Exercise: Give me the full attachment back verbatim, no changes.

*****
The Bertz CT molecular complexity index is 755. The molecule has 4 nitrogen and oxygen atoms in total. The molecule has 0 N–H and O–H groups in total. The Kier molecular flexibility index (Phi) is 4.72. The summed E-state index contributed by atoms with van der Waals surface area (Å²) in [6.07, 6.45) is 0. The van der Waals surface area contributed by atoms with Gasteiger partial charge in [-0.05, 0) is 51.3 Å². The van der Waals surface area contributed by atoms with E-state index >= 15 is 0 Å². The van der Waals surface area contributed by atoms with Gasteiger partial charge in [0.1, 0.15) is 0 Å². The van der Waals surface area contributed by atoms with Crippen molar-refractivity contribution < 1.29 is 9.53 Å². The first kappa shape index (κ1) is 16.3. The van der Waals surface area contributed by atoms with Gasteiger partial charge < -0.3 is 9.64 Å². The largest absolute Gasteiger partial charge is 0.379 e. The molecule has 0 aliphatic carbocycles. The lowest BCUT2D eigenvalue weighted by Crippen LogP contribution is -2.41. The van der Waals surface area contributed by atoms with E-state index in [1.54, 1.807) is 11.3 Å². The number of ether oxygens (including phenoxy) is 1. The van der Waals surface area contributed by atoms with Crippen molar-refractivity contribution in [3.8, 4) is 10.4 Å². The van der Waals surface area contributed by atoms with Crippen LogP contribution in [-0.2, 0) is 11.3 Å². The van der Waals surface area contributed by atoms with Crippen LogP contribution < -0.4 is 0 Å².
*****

The Bertz CT molecular complexity index is 755. The molecule has 4 nitrogen and oxygen atoms in total. The molecule has 0 N–H and O–H groups in total. The Kier molecular flexibility index (Phi) is 4.72. The summed E-state index contributed by atoms with van der Waals surface area (Å²) in [6.07, 6.45) is 0. The van der Waals surface area contributed by atoms with Gasteiger partial charge in [-0.05, 0) is 51.3 Å². The van der Waals surface area contributed by atoms with E-state index >= 15 is 0 Å². The van der Waals surface area contributed by atoms with Gasteiger partial charge in [0.1, 0.15) is 0 Å². The van der Waals surface area contributed by atoms with Crippen molar-refractivity contribution < 1.29 is 9.53 Å². The first kappa shape index (κ1) is 16.3. The van der Waals surface area contributed by atoms with Gasteiger partial charge < -0.3 is 9.64 Å². The largest absolute Gasteiger partial charge is 0.379 e. The molecule has 0 aliphatic carbocycles. The lowest BCUT2D eigenvalue weighted by Crippen LogP contribution is -2.41. The van der Waals surface area contributed by atoms with E-state index in [1.54, 1.807) is 11.3 Å². The number of ether oxygens (including phenoxy) is 1. The van der Waals surface area contributed by atoms with Crippen molar-refractivity contribution in [3.8, 4) is 10.4 Å². The van der Waals surface area contributed by atoms with Crippen LogP contribution in [-0.2, 0) is 11.3 Å². The van der Waals surface area contributed by atoms with Crippen LogP contribution < -0.4 is 0 Å².